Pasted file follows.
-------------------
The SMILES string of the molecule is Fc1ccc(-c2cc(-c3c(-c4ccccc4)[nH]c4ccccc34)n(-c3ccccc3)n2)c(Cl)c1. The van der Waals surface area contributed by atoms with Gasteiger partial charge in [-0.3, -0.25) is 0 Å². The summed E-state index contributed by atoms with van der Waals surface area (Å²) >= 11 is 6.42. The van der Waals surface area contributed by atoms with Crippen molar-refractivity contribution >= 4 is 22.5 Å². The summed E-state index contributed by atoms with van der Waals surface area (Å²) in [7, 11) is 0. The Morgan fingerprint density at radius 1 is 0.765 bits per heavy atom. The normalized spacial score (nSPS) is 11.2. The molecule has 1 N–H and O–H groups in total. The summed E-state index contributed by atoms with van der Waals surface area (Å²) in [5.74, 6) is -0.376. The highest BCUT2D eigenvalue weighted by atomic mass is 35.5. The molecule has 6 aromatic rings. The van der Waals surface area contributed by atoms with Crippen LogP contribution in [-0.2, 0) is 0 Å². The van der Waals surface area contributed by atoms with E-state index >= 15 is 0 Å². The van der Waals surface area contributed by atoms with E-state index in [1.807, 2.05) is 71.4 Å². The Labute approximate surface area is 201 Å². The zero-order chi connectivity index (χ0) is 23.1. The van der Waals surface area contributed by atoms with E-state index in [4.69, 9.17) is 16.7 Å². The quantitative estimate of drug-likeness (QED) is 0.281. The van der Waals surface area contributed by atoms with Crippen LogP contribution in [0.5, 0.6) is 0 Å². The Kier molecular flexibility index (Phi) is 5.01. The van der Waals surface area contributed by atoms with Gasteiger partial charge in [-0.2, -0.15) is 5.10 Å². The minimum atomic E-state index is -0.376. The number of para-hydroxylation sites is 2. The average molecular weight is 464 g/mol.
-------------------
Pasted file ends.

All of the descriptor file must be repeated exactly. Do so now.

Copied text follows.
The SMILES string of the molecule is Fc1ccc(-c2cc(-c3c(-c4ccccc4)[nH]c4ccccc34)n(-c3ccccc3)n2)c(Cl)c1. The van der Waals surface area contributed by atoms with Gasteiger partial charge in [-0.3, -0.25) is 0 Å². The summed E-state index contributed by atoms with van der Waals surface area (Å²) >= 11 is 6.42. The van der Waals surface area contributed by atoms with Crippen molar-refractivity contribution >= 4 is 22.5 Å². The summed E-state index contributed by atoms with van der Waals surface area (Å²) in [7, 11) is 0. The Morgan fingerprint density at radius 1 is 0.765 bits per heavy atom. The normalized spacial score (nSPS) is 11.2. The molecule has 1 N–H and O–H groups in total. The summed E-state index contributed by atoms with van der Waals surface area (Å²) in [5.74, 6) is -0.376. The highest BCUT2D eigenvalue weighted by atomic mass is 35.5. The molecule has 6 aromatic rings. The van der Waals surface area contributed by atoms with Crippen LogP contribution in [-0.2, 0) is 0 Å². The van der Waals surface area contributed by atoms with E-state index >= 15 is 0 Å². The van der Waals surface area contributed by atoms with E-state index in [1.807, 2.05) is 71.4 Å². The Labute approximate surface area is 201 Å². The zero-order chi connectivity index (χ0) is 23.1. The van der Waals surface area contributed by atoms with E-state index in [4.69, 9.17) is 16.7 Å². The quantitative estimate of drug-likeness (QED) is 0.281. The van der Waals surface area contributed by atoms with Crippen LogP contribution in [0.5, 0.6) is 0 Å². The Kier molecular flexibility index (Phi) is 5.01. The van der Waals surface area contributed by atoms with Gasteiger partial charge in [-0.2, -0.15) is 5.10 Å². The minimum atomic E-state index is -0.376. The number of para-hydroxylation sites is 2. The average molecular weight is 464 g/mol.